Eighty years ago, blacked out British roads kill more people than the Luftwaffe



Stalin continued in his attempts to remake European diplomacy in the wake of his partition of Poland in partnership with Hitler. His largest move met with a resounding failure. He might have abandoned his old Bolshevist heritage in many ways, but he retained a near-paranoid suspicion of Britain as the most vigorous military enemy of the Russian Revolution. He tried to browbeat Turkey into agreeing to come to the Soviet Union’s assistance should Britain and France attack. The Turks, though, understood that the Soviet Union posed a far greater threat than the western powers and signed a mutual assistance pact with Britain and France. This provided one of the bedrocks of Turkish neutrality through the war which ultimately worked firmly to the benefit of both sides.

Stalin’s demands to Finland met with an equally cold response. A Finnish delegation left Moscow after a stay of barely hours after they had been presented with a catalogue of territories that they were expected to surrender together with a dismantlement of border fortifications. Faced with Soviet military power, many in Finland would have been willing to accede, but in the end the futility of trying to appease Stalin was recognised.

One of the war’s largest land battles since the end of the Polish campaign took place on the Maginot Line. French casualties were publicly described as “ridiculously low.” They were set against 5,000 casualties supposedly inflicted on the Germans. Both claims lay firmly in the realms of propaganda. The German attack which inspired them was no more than a local holding operation involving small forces. Britain and France were fighting a Phony War in more ways than one.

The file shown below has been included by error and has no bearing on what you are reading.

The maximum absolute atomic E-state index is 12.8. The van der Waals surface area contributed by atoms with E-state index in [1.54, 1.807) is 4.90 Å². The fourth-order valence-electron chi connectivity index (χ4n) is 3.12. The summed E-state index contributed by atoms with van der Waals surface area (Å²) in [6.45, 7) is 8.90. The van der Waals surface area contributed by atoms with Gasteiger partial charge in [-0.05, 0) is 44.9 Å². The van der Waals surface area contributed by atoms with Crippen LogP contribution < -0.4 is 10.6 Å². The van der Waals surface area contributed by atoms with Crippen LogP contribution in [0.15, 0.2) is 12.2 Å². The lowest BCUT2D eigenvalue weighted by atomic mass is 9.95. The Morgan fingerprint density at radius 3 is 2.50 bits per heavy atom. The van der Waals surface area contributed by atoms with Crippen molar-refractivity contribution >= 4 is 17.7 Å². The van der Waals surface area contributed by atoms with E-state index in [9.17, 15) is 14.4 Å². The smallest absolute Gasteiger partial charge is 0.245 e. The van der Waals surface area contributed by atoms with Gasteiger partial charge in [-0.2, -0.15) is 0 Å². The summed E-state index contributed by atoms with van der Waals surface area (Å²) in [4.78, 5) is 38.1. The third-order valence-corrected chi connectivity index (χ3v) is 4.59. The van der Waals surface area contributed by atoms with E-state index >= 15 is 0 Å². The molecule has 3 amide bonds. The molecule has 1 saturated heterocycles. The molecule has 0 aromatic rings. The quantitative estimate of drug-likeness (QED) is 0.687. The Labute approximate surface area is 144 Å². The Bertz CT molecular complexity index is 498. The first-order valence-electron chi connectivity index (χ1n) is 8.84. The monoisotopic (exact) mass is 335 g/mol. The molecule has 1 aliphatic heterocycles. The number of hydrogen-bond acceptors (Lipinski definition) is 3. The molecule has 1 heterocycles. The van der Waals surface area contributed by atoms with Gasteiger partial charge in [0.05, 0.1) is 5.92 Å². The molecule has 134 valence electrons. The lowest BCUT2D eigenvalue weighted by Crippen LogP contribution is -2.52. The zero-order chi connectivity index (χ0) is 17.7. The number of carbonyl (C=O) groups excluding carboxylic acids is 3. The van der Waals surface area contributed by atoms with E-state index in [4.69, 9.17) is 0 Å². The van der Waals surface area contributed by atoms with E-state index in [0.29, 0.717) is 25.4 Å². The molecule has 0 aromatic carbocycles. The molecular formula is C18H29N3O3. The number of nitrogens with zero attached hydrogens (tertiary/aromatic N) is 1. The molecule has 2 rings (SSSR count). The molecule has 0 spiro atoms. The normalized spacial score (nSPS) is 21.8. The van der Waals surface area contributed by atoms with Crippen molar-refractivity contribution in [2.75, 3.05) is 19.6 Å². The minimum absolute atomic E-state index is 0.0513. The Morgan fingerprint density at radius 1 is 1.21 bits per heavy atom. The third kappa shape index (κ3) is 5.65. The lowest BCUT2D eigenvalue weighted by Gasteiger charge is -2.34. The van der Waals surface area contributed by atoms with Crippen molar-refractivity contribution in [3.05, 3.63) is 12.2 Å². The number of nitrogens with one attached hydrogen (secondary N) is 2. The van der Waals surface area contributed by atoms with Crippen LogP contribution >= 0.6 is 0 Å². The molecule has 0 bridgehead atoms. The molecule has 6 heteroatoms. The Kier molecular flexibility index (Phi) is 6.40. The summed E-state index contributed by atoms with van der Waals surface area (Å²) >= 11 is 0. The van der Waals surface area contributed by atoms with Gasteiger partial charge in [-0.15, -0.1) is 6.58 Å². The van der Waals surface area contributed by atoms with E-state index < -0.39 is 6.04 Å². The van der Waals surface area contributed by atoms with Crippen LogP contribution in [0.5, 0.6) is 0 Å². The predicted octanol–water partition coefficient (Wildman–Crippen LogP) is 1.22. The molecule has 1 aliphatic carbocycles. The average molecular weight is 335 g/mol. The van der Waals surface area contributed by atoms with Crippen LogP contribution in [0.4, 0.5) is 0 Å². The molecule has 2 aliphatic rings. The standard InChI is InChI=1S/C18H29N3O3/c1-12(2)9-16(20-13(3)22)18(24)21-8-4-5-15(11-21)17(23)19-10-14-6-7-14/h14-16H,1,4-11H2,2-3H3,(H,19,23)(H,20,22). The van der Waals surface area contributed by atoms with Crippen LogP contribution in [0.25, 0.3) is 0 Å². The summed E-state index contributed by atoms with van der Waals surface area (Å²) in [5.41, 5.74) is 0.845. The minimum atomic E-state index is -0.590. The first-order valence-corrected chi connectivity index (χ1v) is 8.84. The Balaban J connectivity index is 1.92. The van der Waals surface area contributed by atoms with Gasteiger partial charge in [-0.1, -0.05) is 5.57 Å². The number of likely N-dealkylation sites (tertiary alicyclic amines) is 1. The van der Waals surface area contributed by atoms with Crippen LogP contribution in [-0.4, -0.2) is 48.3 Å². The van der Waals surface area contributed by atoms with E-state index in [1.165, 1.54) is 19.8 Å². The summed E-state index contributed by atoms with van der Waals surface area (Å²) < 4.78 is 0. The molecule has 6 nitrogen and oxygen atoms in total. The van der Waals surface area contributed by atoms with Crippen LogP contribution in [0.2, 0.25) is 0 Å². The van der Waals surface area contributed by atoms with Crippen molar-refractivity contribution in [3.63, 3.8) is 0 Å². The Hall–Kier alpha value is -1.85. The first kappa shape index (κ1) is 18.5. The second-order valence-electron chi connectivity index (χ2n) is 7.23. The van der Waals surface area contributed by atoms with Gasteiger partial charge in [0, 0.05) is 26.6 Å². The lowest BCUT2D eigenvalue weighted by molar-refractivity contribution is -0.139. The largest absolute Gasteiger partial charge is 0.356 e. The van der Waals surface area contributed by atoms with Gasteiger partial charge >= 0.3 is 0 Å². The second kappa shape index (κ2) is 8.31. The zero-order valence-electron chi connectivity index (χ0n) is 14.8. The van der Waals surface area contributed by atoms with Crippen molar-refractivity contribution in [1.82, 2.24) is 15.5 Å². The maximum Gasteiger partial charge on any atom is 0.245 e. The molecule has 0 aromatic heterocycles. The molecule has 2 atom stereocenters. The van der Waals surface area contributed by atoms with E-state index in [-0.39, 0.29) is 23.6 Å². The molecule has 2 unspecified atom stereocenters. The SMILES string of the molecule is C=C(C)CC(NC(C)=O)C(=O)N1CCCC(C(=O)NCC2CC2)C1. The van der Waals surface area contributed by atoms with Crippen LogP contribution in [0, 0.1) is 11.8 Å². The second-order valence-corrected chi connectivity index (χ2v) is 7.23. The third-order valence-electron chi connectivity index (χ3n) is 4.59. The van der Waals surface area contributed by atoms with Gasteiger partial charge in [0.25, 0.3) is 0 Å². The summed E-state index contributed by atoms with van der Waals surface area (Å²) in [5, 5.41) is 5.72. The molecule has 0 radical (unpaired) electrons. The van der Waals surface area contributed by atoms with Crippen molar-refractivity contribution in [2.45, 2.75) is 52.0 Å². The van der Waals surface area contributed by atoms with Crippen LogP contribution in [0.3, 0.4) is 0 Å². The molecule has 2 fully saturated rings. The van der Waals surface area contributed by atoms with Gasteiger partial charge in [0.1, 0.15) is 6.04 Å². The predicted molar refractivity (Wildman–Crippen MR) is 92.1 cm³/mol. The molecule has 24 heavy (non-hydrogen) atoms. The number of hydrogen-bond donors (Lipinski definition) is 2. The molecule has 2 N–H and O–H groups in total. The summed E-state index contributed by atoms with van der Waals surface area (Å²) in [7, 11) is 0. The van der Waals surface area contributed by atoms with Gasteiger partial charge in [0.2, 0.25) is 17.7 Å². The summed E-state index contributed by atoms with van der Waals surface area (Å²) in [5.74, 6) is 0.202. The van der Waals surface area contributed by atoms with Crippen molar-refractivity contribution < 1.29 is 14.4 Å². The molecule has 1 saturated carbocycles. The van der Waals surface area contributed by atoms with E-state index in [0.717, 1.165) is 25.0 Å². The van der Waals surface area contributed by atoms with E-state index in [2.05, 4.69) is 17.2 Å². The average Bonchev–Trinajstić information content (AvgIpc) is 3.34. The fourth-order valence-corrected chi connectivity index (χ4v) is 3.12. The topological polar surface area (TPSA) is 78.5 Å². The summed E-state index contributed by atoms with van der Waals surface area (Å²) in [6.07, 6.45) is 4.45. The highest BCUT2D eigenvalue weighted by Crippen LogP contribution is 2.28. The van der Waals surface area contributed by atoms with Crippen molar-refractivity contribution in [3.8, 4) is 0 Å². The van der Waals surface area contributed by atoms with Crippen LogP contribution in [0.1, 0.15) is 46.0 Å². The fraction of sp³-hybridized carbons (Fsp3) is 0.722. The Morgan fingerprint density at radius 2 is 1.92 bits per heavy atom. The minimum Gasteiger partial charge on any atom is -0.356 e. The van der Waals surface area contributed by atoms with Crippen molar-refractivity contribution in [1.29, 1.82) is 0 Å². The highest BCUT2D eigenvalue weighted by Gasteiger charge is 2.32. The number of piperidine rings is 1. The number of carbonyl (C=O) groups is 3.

The war was proving unexpectedly deadly for Britain’s civilian population. Statistics were published showing that more than double the number of people were killed in traffic accidents – some 1,100 - in September 1939 than in the preceding month or in September 1938. Pedestrians accounted for practically all the incremental fatalities. The direct cause was the rigorous imposition of the black-out designed to hamper German air raids. Only once the Battle of Britain and the attendant Blitz got under way almost a year later did the Luftwaffe begin to kill more than a tiny fraction of the number of British civilians who died on the roads.

As part of organising Britain’s economy to meet the requirements of total war, Chamberlain’s government came to accept the need for a ministry of shipping as had existed during the First World War. Britain’s pre-war contingency planning – which was fatally compromised by Chamberlain’s delusion that war would never come thanks to his efforts – had not featured one. Whatever kudos Chamberlain might have earned from this rather belated acceptance of reality was undermined by his choice of minister. Sir John Gilmour was an elderly Scottish grandee, who had stepped down from full time politics some years before. He brought neither energy, dynamism nor technical knowledge to the work and hardly strengthened the political clout of the government. Quite why he was selected remains mysterious. Chamberlain’s civil service advisor, Sir Horace Wilson, was blamed for the choice by government critics for interference in the political process. Wilson certainly exercised a powerful influence on the choice of ministers, but he favoured technocrats untainted by political ambition.

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